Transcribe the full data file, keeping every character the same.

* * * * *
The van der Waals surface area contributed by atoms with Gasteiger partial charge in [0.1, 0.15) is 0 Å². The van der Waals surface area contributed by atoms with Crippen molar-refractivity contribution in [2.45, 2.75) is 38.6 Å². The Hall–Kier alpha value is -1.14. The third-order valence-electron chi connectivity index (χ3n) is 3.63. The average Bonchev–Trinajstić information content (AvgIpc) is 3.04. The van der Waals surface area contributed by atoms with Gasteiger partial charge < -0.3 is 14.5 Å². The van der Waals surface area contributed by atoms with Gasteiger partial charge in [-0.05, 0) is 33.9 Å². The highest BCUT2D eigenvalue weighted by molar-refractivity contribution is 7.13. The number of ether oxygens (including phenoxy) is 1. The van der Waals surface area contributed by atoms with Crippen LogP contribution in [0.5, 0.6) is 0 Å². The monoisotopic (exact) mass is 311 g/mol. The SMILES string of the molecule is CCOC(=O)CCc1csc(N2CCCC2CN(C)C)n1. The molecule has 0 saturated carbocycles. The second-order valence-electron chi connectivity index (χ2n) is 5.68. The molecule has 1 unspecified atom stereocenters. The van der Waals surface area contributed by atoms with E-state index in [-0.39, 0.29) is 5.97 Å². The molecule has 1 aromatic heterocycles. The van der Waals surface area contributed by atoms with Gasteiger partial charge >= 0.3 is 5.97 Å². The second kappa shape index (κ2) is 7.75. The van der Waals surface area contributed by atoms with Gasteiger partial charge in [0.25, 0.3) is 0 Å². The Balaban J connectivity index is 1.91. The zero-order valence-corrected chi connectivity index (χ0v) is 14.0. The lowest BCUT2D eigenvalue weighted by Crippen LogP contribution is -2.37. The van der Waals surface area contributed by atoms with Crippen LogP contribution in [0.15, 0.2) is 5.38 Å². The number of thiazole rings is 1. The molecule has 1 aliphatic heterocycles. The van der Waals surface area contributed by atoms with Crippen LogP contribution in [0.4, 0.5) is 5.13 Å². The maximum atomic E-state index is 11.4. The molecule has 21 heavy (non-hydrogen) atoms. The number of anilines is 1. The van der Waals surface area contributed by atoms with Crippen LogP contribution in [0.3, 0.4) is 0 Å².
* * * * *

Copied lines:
The van der Waals surface area contributed by atoms with Gasteiger partial charge in [0.1, 0.15) is 0 Å². The van der Waals surface area contributed by atoms with Crippen molar-refractivity contribution in [2.45, 2.75) is 38.6 Å². The Hall–Kier alpha value is -1.14. The third-order valence-electron chi connectivity index (χ3n) is 3.63. The average Bonchev–Trinajstić information content (AvgIpc) is 3.04. The van der Waals surface area contributed by atoms with Gasteiger partial charge < -0.3 is 14.5 Å². The van der Waals surface area contributed by atoms with Gasteiger partial charge in [-0.05, 0) is 33.9 Å². The highest BCUT2D eigenvalue weighted by molar-refractivity contribution is 7.13. The number of ether oxygens (including phenoxy) is 1. The van der Waals surface area contributed by atoms with Crippen LogP contribution in [0.5, 0.6) is 0 Å². The monoisotopic (exact) mass is 311 g/mol. The SMILES string of the molecule is CCOC(=O)CCc1csc(N2CCCC2CN(C)C)n1. The molecule has 0 saturated carbocycles. The second-order valence-electron chi connectivity index (χ2n) is 5.68. The molecule has 1 unspecified atom stereocenters. The van der Waals surface area contributed by atoms with E-state index in [-0.39, 0.29) is 5.97 Å². The molecule has 1 aromatic heterocycles. The van der Waals surface area contributed by atoms with Gasteiger partial charge >= 0.3 is 5.97 Å². The second kappa shape index (κ2) is 7.75. The van der Waals surface area contributed by atoms with Gasteiger partial charge in [0.25, 0.3) is 0 Å². The Balaban J connectivity index is 1.91. The zero-order valence-corrected chi connectivity index (χ0v) is 14.0. The lowest BCUT2D eigenvalue weighted by Crippen LogP contribution is -2.37. The van der Waals surface area contributed by atoms with Crippen LogP contribution in [0.15, 0.2) is 5.38 Å². The number of thiazole rings is 1. The molecule has 1 aliphatic heterocycles. The van der Waals surface area contributed by atoms with Crippen LogP contribution in [0.4, 0.5) is 5.13 Å². The maximum atomic E-state index is 11.4. The molecule has 21 heavy (non-hydrogen) atoms. The number of anilines is 1. The van der Waals surface area contributed by atoms with Crippen LogP contribution in [0.3, 0.4) is 0 Å².